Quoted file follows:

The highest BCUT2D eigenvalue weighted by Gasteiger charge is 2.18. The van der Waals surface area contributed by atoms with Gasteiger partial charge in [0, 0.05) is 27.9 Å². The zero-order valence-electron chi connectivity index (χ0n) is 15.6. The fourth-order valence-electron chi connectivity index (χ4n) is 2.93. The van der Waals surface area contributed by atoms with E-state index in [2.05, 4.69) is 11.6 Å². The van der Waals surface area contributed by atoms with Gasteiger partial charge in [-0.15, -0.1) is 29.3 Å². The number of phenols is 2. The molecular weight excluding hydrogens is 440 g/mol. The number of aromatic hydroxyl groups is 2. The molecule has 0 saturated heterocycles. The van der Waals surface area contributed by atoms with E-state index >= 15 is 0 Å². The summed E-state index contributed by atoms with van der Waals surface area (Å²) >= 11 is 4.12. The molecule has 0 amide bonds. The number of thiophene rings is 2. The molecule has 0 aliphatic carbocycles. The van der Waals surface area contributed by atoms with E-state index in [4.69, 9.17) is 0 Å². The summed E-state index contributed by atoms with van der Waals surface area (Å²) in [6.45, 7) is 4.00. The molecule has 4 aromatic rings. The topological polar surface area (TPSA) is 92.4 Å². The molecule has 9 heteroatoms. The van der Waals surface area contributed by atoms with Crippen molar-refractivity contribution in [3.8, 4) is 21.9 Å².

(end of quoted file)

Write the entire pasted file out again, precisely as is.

The highest BCUT2D eigenvalue weighted by Gasteiger charge is 2.18. The van der Waals surface area contributed by atoms with Gasteiger partial charge in [0, 0.05) is 27.9 Å². The zero-order valence-electron chi connectivity index (χ0n) is 15.6. The fourth-order valence-electron chi connectivity index (χ4n) is 2.93. The van der Waals surface area contributed by atoms with E-state index in [2.05, 4.69) is 11.6 Å². The van der Waals surface area contributed by atoms with Gasteiger partial charge in [-0.15, -0.1) is 29.3 Å². The number of phenols is 2. The molecular weight excluding hydrogens is 440 g/mol. The number of aromatic hydroxyl groups is 2. The molecule has 0 saturated heterocycles. The van der Waals surface area contributed by atoms with E-state index >= 15 is 0 Å². The summed E-state index contributed by atoms with van der Waals surface area (Å²) >= 11 is 4.12. The molecule has 0 amide bonds. The number of thiophene rings is 2. The molecule has 0 aliphatic carbocycles. The van der Waals surface area contributed by atoms with E-state index in [4.69, 9.17) is 0 Å². The summed E-state index contributed by atoms with van der Waals surface area (Å²) in [6.45, 7) is 4.00. The molecule has 4 aromatic rings. The topological polar surface area (TPSA) is 92.4 Å². The molecule has 9 heteroatoms. The van der Waals surface area contributed by atoms with Crippen molar-refractivity contribution in [3.8, 4) is 21.9 Å².